The most annoying air passenger isn't the stinky guy with a big butt who leans his chair all the way back and belches/farts throughout the flight. Rather, it's you, mom and dad, hauling your screechy toddler with the kicky feet across a continent to see grandma.
According to an Expedia survey of 1,001 travelers, air passengers have more disdain for parents of children with ants in their pants than even for those sociopathic shoe removers who think nothing of airing their sour feet in the tightly sealed cabin.
Some 41 percent said the most annoying airplane etiquette violators are the parent and kid passengers. You know what, big babies? Waaah. Because those who recline their seats as far back as they'll go only ranked 7th on the list of most annoying. If that's how you're gonna play it, air travelers of the world, then I say game on.
I've flown a ton with my three kids, and I can honestly say I don't care anymore how passengers feel about any of them on a flight. With my oldest child, I used to sweat every trip from take-off to landing. Could I breast-feed without offending my seat mates? Could we get through the flight without her making a peep? How agile I was catching her foot before it could make contact with the chair in front of her! Then came my second, who was a little feistier than my first. How I pitied that poor woman, whose teased brassy hair was so tempting for my girl's little fingers. "That lady must be so tired, honey." Why else would she recline her seat nearly all the way in my daughter's lap?
It's not only the kids, the survey respondents whine, but their inattentive parents.
Then there's my son, with whom I traveled frequently when he was a toddler. There's nothing like emergency flights to see a dying mother—and back again to attend the funeral—to give you perspective along the lines of, "I don't give a shit if my son's getting on your nerves." I remember being seated behind this French-speaking winter sports guy who leaned his chair all the way back and then complained to me that my son kept pulling at the headrest. "You have to sit up if you want me to do anything about it," I said. (Perhaps he was one of 1,001 surveyed?)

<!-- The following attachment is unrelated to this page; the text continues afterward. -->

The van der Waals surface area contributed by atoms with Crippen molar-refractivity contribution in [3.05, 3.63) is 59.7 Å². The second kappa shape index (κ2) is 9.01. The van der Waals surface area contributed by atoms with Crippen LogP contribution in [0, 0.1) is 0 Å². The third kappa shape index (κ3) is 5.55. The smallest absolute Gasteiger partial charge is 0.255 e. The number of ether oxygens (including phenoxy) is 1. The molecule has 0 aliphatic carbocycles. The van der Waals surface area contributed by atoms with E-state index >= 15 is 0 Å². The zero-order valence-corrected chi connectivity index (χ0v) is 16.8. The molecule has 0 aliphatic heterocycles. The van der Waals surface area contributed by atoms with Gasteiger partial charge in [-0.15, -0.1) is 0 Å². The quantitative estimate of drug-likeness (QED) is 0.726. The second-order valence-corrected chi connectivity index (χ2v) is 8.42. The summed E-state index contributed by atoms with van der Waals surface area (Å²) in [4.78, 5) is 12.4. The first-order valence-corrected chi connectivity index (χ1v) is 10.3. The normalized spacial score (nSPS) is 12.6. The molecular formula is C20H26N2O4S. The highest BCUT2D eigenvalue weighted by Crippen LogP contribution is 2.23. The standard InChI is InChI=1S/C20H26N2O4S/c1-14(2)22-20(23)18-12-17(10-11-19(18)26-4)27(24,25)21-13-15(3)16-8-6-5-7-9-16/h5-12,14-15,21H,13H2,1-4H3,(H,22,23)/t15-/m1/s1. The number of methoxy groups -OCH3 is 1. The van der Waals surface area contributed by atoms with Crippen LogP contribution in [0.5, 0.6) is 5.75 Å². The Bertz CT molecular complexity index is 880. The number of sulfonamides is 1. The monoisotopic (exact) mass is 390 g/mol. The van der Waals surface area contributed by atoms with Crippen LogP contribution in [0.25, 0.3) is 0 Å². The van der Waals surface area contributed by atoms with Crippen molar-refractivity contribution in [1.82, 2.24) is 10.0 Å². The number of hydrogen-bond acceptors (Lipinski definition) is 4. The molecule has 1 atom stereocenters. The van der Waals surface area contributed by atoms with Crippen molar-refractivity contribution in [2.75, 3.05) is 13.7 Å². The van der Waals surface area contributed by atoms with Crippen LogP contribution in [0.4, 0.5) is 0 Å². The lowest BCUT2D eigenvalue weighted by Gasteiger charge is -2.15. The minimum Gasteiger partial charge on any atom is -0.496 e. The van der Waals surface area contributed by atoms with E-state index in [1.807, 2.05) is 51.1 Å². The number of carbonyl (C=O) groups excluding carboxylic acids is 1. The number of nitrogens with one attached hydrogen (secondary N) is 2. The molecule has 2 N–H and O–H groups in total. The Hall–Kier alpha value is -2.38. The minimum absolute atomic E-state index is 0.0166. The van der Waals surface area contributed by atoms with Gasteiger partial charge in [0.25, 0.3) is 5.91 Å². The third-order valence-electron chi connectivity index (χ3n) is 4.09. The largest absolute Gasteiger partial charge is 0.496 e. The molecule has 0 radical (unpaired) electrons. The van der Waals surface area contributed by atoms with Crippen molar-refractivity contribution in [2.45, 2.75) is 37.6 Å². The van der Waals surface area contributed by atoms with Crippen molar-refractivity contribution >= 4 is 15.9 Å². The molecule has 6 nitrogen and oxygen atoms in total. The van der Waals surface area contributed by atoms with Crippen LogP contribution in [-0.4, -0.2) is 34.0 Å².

The sentiments of apparently 41 percent of air travelers is a good reminder that today's adults were perfectly modulated as children and saved their meltdowns for the privacy of the station wagon. And that if you paid your discount fare to travel on what is basically a Greyhound bus in the sky, you're entitled to blame every discomfort you experience on the still-developing brains of the young passengers in rows 16 and 31.
It's not only the kids, the survey respondents whine, but their inattentive parents. As parents of babies and toddlers know, the consequences of shushing/forcibly seating/feet holding can often be worse than the crime. Once, an entire section of the plane that had been shooting daggers at me with their eyes cheered upon the drinks cart's arrival. My son was in that broken-record phase of toddlerhood and had been repeating "apple juice, apple juice, apple juice" for a good 45 minutes. It was getting on my nerves, too; and yet, as a favor to my fellow passengers, I did nothing. As expected, folks passed on the opportunity to thank me.